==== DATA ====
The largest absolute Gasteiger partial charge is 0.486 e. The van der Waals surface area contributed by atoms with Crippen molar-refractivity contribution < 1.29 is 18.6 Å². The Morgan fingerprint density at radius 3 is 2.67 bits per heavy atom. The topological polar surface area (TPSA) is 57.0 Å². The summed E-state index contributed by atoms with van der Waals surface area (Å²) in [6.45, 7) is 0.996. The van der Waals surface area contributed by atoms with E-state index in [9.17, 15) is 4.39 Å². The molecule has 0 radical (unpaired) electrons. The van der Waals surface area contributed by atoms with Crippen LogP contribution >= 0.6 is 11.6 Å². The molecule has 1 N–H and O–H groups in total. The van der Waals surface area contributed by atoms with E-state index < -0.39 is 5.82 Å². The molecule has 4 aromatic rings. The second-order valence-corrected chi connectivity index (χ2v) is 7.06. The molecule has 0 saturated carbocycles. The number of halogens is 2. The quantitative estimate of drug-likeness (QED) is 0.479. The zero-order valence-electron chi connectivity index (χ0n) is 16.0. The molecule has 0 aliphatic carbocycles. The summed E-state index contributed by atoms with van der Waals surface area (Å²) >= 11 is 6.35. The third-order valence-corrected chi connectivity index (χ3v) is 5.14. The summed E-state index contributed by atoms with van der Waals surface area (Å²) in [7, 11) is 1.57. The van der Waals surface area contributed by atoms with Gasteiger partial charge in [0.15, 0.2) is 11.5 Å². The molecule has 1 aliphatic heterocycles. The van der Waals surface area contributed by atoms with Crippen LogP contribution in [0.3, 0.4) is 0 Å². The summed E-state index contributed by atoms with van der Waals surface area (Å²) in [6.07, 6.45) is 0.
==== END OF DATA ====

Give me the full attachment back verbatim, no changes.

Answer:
The largest absolute Gasteiger partial charge is 0.486 e. The van der Waals surface area contributed by atoms with Crippen molar-refractivity contribution < 1.29 is 18.6 Å². The Morgan fingerprint density at radius 3 is 2.67 bits per heavy atom. The topological polar surface area (TPSA) is 57.0 Å². The summed E-state index contributed by atoms with van der Waals surface area (Å²) in [6.45, 7) is 0.996. The van der Waals surface area contributed by atoms with E-state index in [9.17, 15) is 4.39 Å². The molecule has 0 radical (unpaired) electrons. The van der Waals surface area contributed by atoms with Crippen LogP contribution >= 0.6 is 11.6 Å². The molecule has 1 N–H and O–H groups in total. The van der Waals surface area contributed by atoms with E-state index < -0.39 is 5.82 Å². The molecule has 4 aromatic rings. The second-order valence-corrected chi connectivity index (χ2v) is 7.06. The molecule has 0 saturated carbocycles. The number of halogens is 2. The quantitative estimate of drug-likeness (QED) is 0.479. The zero-order valence-electron chi connectivity index (χ0n) is 16.0. The molecule has 0 aliphatic carbocycles. The summed E-state index contributed by atoms with van der Waals surface area (Å²) >= 11 is 6.35. The third-order valence-corrected chi connectivity index (χ3v) is 5.14. The summed E-state index contributed by atoms with van der Waals surface area (Å²) in [7, 11) is 1.57. The van der Waals surface area contributed by atoms with Gasteiger partial charge in [0.15, 0.2) is 11.5 Å². The molecule has 1 aliphatic heterocycles. The van der Waals surface area contributed by atoms with Crippen LogP contribution in [0.3, 0.4) is 0 Å². The summed E-state index contributed by atoms with van der Waals surface area (Å²) in [6.07, 6.45) is 0.